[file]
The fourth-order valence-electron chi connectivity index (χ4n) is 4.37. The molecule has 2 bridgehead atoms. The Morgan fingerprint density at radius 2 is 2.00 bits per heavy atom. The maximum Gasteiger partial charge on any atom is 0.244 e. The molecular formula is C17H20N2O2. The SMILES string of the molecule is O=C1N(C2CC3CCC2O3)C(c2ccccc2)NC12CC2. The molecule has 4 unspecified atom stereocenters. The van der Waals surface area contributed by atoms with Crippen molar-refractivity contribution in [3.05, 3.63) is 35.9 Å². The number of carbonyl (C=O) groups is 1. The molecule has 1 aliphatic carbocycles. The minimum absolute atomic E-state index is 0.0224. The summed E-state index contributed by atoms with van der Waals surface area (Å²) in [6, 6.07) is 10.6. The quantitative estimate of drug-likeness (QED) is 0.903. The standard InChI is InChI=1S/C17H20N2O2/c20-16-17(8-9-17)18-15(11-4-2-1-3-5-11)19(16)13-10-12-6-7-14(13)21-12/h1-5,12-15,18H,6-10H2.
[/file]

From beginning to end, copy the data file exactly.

The fourth-order valence-electron chi connectivity index (χ4n) is 4.37. The molecule has 2 bridgehead atoms. The Morgan fingerprint density at radius 2 is 2.00 bits per heavy atom. The maximum Gasteiger partial charge on any atom is 0.244 e. The molecular formula is C17H20N2O2. The SMILES string of the molecule is O=C1N(C2CC3CCC2O3)C(c2ccccc2)NC12CC2. The molecule has 4 unspecified atom stereocenters. The van der Waals surface area contributed by atoms with Crippen molar-refractivity contribution in [3.05, 3.63) is 35.9 Å². The number of carbonyl (C=O) groups is 1. The molecule has 1 aliphatic carbocycles. The minimum absolute atomic E-state index is 0.0224. The summed E-state index contributed by atoms with van der Waals surface area (Å²) in [6, 6.07) is 10.6. The quantitative estimate of drug-likeness (QED) is 0.903. The standard InChI is InChI=1S/C17H20N2O2/c20-16-17(8-9-17)18-15(11-4-2-1-3-5-11)19(16)13-10-12-6-7-14(13)21-12/h1-5,12-15,18H,6-10H2.